Monday, August 21, 2017

Why Do We Watch Shows We Don't Like?

I’ll never forget watching Napoleon Dynamite. It had already achieved cult classic status by the time that I decided I needed to see what all the fuss was about.  Vote for Pedro shirts were the fashion du jour and I couldn’t hear yet another person yell, “your mom went to college” without getting to the bottom of it.  But then something happened.  Twenty minutes went by, and I didn’t laugh once.  For what had been touted as the funniest film of the year, Napoleon Dynamite was seriously disappointing.  I couldn’t find a morsel of humor.  Maybe I’m watching the wrong movie, I thought to myself.  But no, it just wasn’t for me.  And for some reason, I suffered through all 95 minutes of it.

Fast forward to last weekend.  I watched the entire season of Friends from College, a Netflix original series written by and starring Keegan-Michael Key of Key and Peele fame, despite texting my friends, “Friends from College is horrible. You guys were right” after two episodes.  “It’s one bad episode after another,” one chimed in.  “Lol it’s horrid.”  The logical next step would be to turn it off, but nope. I had to see how this train wreck ended.  Hint? Badly.

Binge watching is nothing new. But recently, I’ve found myself bingeing shows that I legitimately don’t like.  And it’s not just me.  Trying to get into a show is the new norm.

Unlike television during my parent’s generation, in which programming was limited and TV stations would literally turn off at night, we’re in a golden age of television thanks to streaming services like Netflix, Hulu, HBOGo, the list goes on.  Honestly, when an HBOGo login surpassed house keys as the newest form of romantic currency, I knew the tables had turned.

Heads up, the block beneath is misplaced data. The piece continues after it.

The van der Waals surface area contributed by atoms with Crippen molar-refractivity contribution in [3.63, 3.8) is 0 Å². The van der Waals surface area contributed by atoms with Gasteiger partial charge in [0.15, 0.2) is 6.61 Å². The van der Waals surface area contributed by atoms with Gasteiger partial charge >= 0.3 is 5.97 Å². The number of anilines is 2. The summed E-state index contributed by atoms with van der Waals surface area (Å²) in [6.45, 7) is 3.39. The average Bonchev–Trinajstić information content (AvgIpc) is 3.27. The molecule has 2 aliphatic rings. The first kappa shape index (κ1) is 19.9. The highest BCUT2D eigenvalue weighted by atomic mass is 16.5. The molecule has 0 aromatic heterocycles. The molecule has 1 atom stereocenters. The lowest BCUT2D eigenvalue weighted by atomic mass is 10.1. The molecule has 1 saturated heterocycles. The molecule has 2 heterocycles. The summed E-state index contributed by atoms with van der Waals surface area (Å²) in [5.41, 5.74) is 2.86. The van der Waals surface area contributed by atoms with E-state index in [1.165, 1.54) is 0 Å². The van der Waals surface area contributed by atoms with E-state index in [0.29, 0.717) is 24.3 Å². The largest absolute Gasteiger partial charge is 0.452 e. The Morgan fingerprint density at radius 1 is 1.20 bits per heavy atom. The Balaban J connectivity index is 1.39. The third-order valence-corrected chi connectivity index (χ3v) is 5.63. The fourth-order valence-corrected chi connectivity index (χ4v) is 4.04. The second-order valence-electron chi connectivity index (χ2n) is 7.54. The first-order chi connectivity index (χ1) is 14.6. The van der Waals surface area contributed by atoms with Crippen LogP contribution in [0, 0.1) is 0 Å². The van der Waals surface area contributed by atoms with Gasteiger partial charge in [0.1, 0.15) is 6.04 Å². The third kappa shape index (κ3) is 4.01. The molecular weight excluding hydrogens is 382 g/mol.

With streaming surpassing cable, we’ve lost shared viewing experiences.  Back then, everyone watched The Ed Sullivan Show at 8pm on Sunday night on CBS and talked about it on Monday.  Now, there are hundreds of shows, if not thousands, at any given moment and identification with one generates inclusion within its own subculture.

If you didn’t watch the Bachelorette on Monday, forget about elevator conversation at my office on Tuesday.  Not #TeamLawrence of #TeamIssa?  Black Twitter might as well revoke your black card.  And forget about Game of Thrones.  Half of your friends are unavailable every Sunday night.

But I’m here to tell you to RECLAIM YOUR TIME and pour one out for the shows that you don’t like but watched to be part of a cultural phenomenon.  So, let's start now.  What are you watching that just isn't for you? I want to hear it!


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